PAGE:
Magritte – click any image for full size
Magritte is a two-region estate – Full (using the full 30K allowance) and Homestead – offering Second Life residents the opportunity to travel back in time and participate in the life of the people of southern France in the 1750s, just over half-way through the reign of Louis XV.
Designed by Benoit de Montgelas (ZeustheImmortal) and Florens de Montgelas (EganObelius), the town and noble houses here are said to be located close to the town of Bergerac, a sub-prefecture of the Dordogne. The introductory notes for the estate point out that the south-west of France was somewhat independent of the king’s rule (in the time of Louis XIII, some of the nobility here had even tried to separate from the rest of France), and there was also much rivalry between families and houses, all of which makes for a rich backdrop for potential role-play.
In terms of the layout, most of the estate reflects the wealth of the region: the houses of the wealthy and landed are proud and expansive, encompassing formal gardens, high walls presenting an air of aloft privacy as they face one another across wide, cobbled boulevards.
The largest of these fine houses sits to the south, forming a grand estate, Maison du Printemps. Modelled in the style of Robert de Cotte, this is a private setting – one of several in the estate, so do be careful to avoid trespass. However, it sits on land open to visitors, where horse riding and archery are both available. The horse riding is available to most types of horses available in Second Life, and championship races and fox hunts are announced through the estate’s role-play group. The archery system can be used with all types of range weapons – although obviously, it is preferred that weapons are kept to the period, there is also a request that the weapons available from the estate’s blacksmith, operating out of dock-side marketplace, are used.
Role-play in the region is open to anyone wishing to join, and roles can be among the aristocracy, the bourgeois or the peasantry. Details of RP are available from the information centre at the landing point. So too are period outfits for those who don’t have them – simply join the estate’s group and take either the male or female outfit and collect the Out Of Character (OOC) tag also available to make it clear you are just visiting.
The town and docks, located to the west of the estate, stands in strong contrast of the grand houses of the nobles. Here the building are huddled together, clustered around the docks, almost medieval in style. This helps to give the town a busy feel, and is entirely in keeping with the period, where many towns hadn’t really changed too much over the years when compared to the fineries of architecture afford by the wealthy.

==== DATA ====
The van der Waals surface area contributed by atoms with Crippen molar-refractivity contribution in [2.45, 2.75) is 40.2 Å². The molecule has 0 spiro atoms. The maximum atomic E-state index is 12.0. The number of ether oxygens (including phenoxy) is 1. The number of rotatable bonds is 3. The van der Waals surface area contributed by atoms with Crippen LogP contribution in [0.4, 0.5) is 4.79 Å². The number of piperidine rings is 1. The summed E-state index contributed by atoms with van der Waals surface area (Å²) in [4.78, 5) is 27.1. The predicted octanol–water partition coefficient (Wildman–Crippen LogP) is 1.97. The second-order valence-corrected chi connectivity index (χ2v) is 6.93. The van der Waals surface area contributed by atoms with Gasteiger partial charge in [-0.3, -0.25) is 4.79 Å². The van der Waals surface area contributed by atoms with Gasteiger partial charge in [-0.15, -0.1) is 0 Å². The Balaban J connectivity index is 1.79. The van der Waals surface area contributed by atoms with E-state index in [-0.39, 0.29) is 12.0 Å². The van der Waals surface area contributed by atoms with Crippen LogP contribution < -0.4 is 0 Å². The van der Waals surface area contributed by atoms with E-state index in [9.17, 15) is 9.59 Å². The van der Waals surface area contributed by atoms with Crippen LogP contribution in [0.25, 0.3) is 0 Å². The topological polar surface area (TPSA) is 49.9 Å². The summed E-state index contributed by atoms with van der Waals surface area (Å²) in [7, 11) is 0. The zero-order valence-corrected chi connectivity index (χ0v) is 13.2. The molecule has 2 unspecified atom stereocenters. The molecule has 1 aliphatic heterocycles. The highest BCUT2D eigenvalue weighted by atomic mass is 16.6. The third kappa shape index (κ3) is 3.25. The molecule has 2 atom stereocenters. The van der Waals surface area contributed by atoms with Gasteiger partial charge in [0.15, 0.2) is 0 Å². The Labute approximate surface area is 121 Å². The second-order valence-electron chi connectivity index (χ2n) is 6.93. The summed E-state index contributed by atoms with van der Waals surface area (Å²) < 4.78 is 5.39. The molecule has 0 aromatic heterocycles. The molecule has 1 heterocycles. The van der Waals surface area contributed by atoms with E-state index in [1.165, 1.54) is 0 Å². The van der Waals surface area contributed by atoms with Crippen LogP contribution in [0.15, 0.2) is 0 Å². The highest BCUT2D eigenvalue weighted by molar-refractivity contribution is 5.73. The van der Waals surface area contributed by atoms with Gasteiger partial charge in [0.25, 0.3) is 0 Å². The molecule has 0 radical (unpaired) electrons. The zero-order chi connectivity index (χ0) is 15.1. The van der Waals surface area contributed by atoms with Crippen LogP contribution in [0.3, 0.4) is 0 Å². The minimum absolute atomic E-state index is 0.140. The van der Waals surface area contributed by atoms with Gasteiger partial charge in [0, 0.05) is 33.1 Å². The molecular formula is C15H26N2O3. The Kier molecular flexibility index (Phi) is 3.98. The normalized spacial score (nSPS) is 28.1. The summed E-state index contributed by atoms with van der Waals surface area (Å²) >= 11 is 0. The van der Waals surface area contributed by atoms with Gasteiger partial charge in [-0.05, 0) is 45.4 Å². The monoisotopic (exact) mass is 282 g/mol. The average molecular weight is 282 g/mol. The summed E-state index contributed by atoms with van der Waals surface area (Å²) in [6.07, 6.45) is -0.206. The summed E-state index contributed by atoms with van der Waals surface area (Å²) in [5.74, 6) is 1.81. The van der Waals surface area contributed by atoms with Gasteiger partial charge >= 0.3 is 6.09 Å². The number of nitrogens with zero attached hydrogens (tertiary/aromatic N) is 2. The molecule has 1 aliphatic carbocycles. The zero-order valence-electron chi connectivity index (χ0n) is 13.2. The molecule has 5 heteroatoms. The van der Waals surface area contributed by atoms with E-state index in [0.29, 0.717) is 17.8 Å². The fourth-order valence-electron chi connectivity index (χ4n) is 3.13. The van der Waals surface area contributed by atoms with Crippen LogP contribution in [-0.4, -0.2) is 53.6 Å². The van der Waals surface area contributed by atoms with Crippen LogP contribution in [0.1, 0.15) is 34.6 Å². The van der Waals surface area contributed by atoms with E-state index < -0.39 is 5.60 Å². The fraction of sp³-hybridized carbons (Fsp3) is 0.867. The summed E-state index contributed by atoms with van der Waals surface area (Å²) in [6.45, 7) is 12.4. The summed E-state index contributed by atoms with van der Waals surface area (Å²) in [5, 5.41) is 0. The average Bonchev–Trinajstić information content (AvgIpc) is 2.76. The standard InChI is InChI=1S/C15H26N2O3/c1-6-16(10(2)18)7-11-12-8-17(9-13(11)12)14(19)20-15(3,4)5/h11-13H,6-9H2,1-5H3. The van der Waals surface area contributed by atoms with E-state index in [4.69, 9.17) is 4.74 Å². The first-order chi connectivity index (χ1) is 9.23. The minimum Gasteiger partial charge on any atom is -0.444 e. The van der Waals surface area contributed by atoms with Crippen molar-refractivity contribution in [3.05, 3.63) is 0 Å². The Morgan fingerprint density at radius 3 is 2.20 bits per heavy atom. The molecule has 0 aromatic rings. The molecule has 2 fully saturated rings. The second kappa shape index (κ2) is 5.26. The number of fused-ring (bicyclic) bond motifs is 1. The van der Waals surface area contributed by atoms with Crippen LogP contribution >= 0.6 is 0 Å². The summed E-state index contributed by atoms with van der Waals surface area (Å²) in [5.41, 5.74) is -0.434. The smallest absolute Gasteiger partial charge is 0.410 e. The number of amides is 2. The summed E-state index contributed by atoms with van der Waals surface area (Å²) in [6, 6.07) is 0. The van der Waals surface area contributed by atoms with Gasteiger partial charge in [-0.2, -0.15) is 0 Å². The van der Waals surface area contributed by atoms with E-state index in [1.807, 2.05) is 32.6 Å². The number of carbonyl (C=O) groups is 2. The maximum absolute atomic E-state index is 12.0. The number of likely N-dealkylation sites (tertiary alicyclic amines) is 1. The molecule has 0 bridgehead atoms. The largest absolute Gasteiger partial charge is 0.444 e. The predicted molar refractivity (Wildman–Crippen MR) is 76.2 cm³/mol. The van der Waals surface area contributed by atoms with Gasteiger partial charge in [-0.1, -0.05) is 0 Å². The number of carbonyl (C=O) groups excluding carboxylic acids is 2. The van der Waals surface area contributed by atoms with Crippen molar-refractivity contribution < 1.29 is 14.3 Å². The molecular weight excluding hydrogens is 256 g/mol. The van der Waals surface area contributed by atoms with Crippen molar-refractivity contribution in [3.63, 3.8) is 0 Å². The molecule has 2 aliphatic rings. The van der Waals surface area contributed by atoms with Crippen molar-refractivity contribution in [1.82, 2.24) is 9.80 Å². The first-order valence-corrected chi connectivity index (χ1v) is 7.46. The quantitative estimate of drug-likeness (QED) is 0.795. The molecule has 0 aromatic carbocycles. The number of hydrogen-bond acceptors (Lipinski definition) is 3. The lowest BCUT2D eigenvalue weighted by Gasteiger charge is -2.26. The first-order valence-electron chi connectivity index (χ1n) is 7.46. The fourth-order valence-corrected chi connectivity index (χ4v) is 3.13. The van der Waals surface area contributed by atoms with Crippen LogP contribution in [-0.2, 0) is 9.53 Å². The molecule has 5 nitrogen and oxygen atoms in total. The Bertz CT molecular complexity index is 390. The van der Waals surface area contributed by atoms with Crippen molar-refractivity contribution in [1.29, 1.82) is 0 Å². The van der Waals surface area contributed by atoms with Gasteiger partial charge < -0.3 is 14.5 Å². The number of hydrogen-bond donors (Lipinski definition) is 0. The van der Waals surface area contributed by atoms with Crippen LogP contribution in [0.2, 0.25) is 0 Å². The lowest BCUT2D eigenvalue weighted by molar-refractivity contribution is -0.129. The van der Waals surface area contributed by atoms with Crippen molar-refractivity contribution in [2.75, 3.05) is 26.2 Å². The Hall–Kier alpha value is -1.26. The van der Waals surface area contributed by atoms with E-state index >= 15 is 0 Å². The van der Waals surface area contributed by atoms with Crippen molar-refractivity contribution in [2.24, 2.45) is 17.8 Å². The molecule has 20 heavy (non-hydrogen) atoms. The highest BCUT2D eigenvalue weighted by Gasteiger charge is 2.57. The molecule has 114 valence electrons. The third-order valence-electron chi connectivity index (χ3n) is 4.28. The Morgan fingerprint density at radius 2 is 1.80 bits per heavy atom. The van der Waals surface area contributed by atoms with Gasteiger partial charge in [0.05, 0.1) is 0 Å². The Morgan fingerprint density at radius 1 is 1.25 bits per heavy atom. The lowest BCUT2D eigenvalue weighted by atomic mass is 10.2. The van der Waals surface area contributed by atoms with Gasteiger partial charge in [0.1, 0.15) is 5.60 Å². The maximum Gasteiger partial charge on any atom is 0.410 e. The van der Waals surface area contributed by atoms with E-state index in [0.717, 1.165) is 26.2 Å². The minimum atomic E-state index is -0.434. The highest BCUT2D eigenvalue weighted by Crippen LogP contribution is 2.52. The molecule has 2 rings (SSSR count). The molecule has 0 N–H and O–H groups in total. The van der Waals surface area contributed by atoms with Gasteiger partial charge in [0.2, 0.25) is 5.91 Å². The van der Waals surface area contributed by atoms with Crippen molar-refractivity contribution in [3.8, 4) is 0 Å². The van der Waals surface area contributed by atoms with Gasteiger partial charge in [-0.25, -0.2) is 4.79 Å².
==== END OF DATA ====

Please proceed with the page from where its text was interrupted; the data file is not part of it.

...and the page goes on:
As well as the horse riding and archery, fishing can be had within the estate and – for the nobles, perhaps – there are also formal dances and, the estate’s notes offering the following:
The “Salon blanc” is a ballroom for concerts, banquets and dancing. Festivities will be announced in our groups.
If you wish to host your own event, like a ball or concert, please contact the Barons for further information and planning.
In addition, a pavilion on the southern estate offers a place where a pleasing rest can be had following a walk under the trees, complete with a view across the river to Margitte.
There are perhaps a couple of small incongruities in the estate; for example, the docks are home to a sailing vessel that might actually have found it a little difficult navigating this far up the Dordogne (there’s also a second lying a little off-shore as well). But this is Second Life, and a little license is allowed in how ideas are presented, and the docks do help add character to the town.
Overall, the estate is genuinely photogenic, and during my visit there were resident players to be found (OOC visitors are encouraged not to interact in open chat but keep questions, etc., to IM). I’d certainly like to thank Le Baron de Magritte for his gracious hospitality during my time at the estate, and for asking after my well-being.
- Magritte (Magritte, rated: Adult)